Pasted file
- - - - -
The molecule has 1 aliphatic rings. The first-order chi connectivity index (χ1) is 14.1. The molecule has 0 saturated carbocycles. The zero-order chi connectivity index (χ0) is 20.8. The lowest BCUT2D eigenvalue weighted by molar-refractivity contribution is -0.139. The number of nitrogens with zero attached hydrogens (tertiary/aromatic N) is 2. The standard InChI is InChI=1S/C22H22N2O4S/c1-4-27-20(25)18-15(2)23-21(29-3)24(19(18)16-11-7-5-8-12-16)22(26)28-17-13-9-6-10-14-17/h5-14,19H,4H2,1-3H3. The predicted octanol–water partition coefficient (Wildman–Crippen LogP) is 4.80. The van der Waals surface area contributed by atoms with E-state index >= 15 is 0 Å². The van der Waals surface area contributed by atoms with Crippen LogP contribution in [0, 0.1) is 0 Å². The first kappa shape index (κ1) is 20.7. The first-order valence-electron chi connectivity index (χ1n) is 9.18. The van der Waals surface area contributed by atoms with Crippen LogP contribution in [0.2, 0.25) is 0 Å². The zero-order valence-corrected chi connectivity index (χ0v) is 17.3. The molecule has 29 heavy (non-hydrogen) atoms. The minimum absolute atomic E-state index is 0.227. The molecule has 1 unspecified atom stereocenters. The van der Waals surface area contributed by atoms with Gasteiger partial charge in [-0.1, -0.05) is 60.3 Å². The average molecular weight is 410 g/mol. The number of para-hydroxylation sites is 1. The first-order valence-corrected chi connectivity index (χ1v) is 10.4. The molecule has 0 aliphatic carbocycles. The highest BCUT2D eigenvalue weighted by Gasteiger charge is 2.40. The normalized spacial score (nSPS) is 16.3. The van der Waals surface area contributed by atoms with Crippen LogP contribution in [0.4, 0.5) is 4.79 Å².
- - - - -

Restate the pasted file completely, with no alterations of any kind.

The molecule has 1 aliphatic rings. The first-order chi connectivity index (χ1) is 14.1. The molecule has 0 saturated carbocycles. The zero-order chi connectivity index (χ0) is 20.8. The lowest BCUT2D eigenvalue weighted by molar-refractivity contribution is -0.139. The number of nitrogens with zero attached hydrogens (tertiary/aromatic N) is 2. The standard InChI is InChI=1S/C22H22N2O4S/c1-4-27-20(25)18-15(2)23-21(29-3)24(19(18)16-11-7-5-8-12-16)22(26)28-17-13-9-6-10-14-17/h5-14,19H,4H2,1-3H3. The predicted octanol–water partition coefficient (Wildman–Crippen LogP) is 4.80. The van der Waals surface area contributed by atoms with E-state index >= 15 is 0 Å². The van der Waals surface area contributed by atoms with Crippen LogP contribution in [0, 0.1) is 0 Å². The first kappa shape index (κ1) is 20.7. The first-order valence-electron chi connectivity index (χ1n) is 9.18. The van der Waals surface area contributed by atoms with Crippen LogP contribution in [0.2, 0.25) is 0 Å². The zero-order valence-corrected chi connectivity index (χ0v) is 17.3. The molecule has 29 heavy (non-hydrogen) atoms. The minimum absolute atomic E-state index is 0.227. The molecule has 1 unspecified atom stereocenters. The van der Waals surface area contributed by atoms with Gasteiger partial charge in [-0.1, -0.05) is 60.3 Å². The average molecular weight is 410 g/mol. The number of para-hydroxylation sites is 1. The first-order valence-corrected chi connectivity index (χ1v) is 10.4. The molecule has 0 aliphatic carbocycles. The highest BCUT2D eigenvalue weighted by Gasteiger charge is 2.40. The normalized spacial score (nSPS) is 16.3. The van der Waals surface area contributed by atoms with Crippen LogP contribution in [0.4, 0.5) is 4.79 Å².